Somewhat limited fire statistics are available for this region, with Finland having the only continuous records from 1952. Fire statistics from Sweden are available only from 1950 to 1980 and post-1982, while Norwegian fire statistics have been recorded only since 1980. In general, considering Scandinavia as a whole, fire incidence is relatively constant, with ~4000 fires occurring annually. Area burned also varies slightly, averaging under 5000 hectares a year. Unlike Canada, the Russia, and Alaska, Scandinavian countries do not appear to experience large forest fires. As mentioned earlier, this is likely attributable to the high degree of accessibility in these smaller countries as a result of intensive forest utilisation and management. In addition, lightning fires, a higher proportion of which tend to occur in remote areas, are not a major factor in Scandinavia where they account for less than 10% of all fires.

1.3 Russia

Although northern Russia and Siberia have long been noted as areas where extensive forest fire activity is common (Lutz 1956), no documented statistics were ever published by the former Union of Soviet Socialist Republics (USSR) which would allow accurate quantification of the magnitude of the problem in that country. Documentary accounts from the early 1900s describe enormous forest fire losses covering thousands of square kilometres in Siberia, and giving the impression that it was difficult to find areas where evidence of recent fire was not present. In the particularly dry year of 1915, an estimated total of 14,000,000 hectares burned in Siberia (Shostakovitch 1925). Periodically some qualitative accounts of the role of fire in the Siberian forests were published, but these contained only partial statistics at best, which did not permit even rudimentary analysis. 1987 was a particularly severe fire year in Inner Mongolia and Siberia. The well-publicised Great China Fire burned in excess of one million hectares near the China-USSR border during the early spring of that year (Stocks and Jin 1988, Cahoon et al. 1991). NOAA AVHRR satellite imagery revealed that a much larger area was burning in central Siberia during the same period. Analysis of this low-resolution imagery revealed 40-50 fires, ranging in size from 20,000 to 2,000,000 hectares, had burned over a total of approximately 10,000,000 hectares in this part of the USSR (Cahoon et al. 1994). While the absolute accuracy of this estimate may be questionable due to the coarse resolution of the NOAA imagery, it still provides, in the absence of any official statistics from the USSR, a reasonable indication of the enormous forest fire problems that existed in this region in 1987, and is supported in a recent paper by Rylkov (1996). While fire activity in the USSR can be assumed to fluctuate dramatically from year to year, as is the case in other countries, the 1987 scenario is strong evidence that a major proportion of the earth's large boreal forest fires occur in Siberia.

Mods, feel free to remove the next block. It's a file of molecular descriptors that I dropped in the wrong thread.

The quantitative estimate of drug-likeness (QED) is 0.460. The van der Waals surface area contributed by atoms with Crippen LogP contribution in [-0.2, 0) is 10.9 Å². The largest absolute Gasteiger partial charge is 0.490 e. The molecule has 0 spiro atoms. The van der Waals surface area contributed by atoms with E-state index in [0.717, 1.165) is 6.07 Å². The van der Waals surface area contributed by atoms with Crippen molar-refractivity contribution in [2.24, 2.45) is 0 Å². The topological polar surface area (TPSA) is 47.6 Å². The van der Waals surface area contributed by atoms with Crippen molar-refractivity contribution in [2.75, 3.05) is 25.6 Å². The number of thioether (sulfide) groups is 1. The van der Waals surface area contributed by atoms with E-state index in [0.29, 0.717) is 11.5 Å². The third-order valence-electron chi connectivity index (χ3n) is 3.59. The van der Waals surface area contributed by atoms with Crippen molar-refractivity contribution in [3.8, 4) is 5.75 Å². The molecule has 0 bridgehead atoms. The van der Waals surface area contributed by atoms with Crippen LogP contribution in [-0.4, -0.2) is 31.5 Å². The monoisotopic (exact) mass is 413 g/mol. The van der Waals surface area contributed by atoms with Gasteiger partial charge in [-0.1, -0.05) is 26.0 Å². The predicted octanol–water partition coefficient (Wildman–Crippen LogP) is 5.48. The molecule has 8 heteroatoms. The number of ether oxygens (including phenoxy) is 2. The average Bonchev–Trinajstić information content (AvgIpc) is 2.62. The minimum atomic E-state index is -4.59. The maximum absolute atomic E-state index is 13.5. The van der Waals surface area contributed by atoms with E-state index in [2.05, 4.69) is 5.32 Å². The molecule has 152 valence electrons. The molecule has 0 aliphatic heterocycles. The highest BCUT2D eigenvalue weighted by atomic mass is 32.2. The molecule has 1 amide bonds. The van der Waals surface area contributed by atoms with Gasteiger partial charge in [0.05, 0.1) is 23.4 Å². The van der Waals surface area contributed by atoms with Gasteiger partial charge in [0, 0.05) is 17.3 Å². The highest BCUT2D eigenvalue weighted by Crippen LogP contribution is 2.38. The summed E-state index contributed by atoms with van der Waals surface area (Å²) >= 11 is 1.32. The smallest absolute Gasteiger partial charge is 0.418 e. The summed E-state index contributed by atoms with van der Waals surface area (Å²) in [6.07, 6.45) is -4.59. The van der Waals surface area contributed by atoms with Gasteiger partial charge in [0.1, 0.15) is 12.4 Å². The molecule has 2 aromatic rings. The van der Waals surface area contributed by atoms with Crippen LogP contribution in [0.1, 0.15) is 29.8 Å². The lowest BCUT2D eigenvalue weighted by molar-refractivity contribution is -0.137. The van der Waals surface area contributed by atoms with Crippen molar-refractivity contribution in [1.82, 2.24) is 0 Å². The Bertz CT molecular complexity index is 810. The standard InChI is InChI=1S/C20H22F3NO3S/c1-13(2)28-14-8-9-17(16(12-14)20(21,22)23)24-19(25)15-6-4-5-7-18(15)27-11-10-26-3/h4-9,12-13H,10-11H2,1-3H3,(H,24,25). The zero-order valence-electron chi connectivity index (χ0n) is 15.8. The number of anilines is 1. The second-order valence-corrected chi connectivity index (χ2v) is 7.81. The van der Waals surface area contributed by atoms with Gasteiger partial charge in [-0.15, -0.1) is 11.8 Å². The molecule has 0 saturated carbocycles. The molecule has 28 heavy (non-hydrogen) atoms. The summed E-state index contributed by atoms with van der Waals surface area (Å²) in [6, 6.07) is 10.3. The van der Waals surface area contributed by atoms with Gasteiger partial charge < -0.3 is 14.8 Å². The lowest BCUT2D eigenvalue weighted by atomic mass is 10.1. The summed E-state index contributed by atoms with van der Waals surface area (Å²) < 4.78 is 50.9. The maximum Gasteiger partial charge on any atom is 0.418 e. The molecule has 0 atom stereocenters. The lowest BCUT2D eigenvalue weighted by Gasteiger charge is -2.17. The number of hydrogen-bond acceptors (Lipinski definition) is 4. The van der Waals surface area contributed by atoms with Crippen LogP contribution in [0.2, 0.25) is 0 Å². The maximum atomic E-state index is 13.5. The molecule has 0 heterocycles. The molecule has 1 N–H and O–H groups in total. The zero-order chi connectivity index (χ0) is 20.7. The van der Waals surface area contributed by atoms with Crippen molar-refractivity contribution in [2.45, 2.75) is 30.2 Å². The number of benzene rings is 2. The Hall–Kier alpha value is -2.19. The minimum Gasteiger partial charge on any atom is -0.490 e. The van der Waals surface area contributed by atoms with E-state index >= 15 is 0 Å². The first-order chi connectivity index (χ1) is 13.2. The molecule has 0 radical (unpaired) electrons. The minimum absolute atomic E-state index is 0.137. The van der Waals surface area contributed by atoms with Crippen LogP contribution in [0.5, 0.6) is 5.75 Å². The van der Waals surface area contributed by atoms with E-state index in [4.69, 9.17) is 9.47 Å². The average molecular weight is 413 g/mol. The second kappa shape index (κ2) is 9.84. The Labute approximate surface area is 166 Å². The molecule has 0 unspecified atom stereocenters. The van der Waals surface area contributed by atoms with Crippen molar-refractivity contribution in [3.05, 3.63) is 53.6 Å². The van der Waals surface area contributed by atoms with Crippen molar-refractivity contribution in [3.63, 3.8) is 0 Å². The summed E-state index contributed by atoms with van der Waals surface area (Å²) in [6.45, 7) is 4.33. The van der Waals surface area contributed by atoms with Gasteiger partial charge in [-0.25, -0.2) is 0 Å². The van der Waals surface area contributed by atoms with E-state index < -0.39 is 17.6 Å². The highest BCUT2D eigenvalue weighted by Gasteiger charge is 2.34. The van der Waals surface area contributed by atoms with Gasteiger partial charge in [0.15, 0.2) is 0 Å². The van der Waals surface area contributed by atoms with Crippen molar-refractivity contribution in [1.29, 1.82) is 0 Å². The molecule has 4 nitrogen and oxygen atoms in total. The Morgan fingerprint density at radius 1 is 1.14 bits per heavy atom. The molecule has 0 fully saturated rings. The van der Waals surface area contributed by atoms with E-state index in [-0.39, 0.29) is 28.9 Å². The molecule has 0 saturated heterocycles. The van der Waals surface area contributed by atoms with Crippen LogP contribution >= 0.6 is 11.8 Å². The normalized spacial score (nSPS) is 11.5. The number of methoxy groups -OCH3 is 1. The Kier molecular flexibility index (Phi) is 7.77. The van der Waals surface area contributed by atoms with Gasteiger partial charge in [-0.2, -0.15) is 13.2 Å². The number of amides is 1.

With the dissolution of the USSR in the early 1990s, western and Russian fire managers and scientists began to work cooperatively, and this has resulted in a more accurate representation of forest fire impacts in Russia Korovin (1996) presented fire statistics for the 1956-1990 period, which indicated that, on average, 16,500 fires burned over ~650,000 hectares annually in the former USSR, with very little annual variation. Russian fire managers agree, however, that these numbers are a gross underestimation of the actual extent of boreal fire in Russia, primarily due to an incomplete reporting structure that emphasised under-reporting actual fire statistics. Recent fire statistics for Russia (1990-96) show an annual average of ~22,000 fires burning approximately 1.12 million hectares. While these statistics still appear to be largely incomplete, new NOAA AVHRR satellite down links established in Siberia are expected to solve this problem. All of Russia, including remote regions previously unmonitored, will be covered under the new satellite-based system of fire detection and monitoring.

The strongly continental climate of Russia, and in particular Siberia, produces fire weather and fire danger conditions that match ,or even exceed, those observed in Canada and Alaska (Stocks and Lynham 1996) over a much larger land base. It seems likely then that Russian fire statistics should show significant annual variation in area burned, with periodic major fire years, as is the case in both Canada and Alaska. Given the importance of Russia's boreal forests in a global context, it is critical that an accurate representation of fire activity in that major part of the boreal zone be obtained, and extensive satellite monitoring should provide that information in the near future.

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